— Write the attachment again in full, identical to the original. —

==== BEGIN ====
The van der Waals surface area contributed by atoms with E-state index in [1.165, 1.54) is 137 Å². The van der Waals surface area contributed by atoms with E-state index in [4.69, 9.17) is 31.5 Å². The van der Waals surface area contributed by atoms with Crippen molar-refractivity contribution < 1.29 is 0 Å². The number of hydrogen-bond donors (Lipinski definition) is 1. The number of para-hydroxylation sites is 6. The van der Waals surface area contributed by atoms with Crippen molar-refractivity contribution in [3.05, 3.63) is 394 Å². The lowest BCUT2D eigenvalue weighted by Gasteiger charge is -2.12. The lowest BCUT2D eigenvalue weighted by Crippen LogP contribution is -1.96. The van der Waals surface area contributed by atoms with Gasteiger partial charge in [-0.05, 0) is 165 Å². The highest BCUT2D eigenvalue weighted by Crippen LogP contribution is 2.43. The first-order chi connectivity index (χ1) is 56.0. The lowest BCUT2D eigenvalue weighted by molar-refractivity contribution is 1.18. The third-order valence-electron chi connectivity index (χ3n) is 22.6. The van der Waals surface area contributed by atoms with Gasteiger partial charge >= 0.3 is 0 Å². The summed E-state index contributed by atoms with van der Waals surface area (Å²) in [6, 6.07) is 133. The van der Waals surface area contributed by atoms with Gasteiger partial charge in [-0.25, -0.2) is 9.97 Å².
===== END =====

The van der Waals surface area contributed by atoms with E-state index in [1.165, 1.54) is 137 Å². The van der Waals surface area contributed by atoms with E-state index in [4.69, 9.17) is 31.5 Å². The van der Waals surface area contributed by atoms with Crippen molar-refractivity contribution < 1.29 is 0 Å². The number of hydrogen-bond donors (Lipinski definition) is 1. The number of para-hydroxylation sites is 6. The van der Waals surface area contributed by atoms with Crippen molar-refractivity contribution in [3.05, 3.63) is 394 Å². The lowest BCUT2D eigenvalue weighted by Gasteiger charge is -2.12. The lowest BCUT2D eigenvalue weighted by Crippen LogP contribution is -1.96. The van der Waals surface area contributed by atoms with Gasteiger partial charge in [-0.05, 0) is 165 Å². The highest BCUT2D eigenvalue weighted by Crippen LogP contribution is 2.43. The first-order chi connectivity index (χ1) is 56.0. The lowest BCUT2D eigenvalue weighted by molar-refractivity contribution is 1.18. The third-order valence-electron chi connectivity index (χ3n) is 22.6. The van der Waals surface area contributed by atoms with Gasteiger partial charge >= 0.3 is 0 Å². The summed E-state index contributed by atoms with van der Waals surface area (Å²) in [6, 6.07) is 133. The van der Waals surface area contributed by atoms with Gasteiger partial charge in [-0.25, -0.2) is 9.97 Å².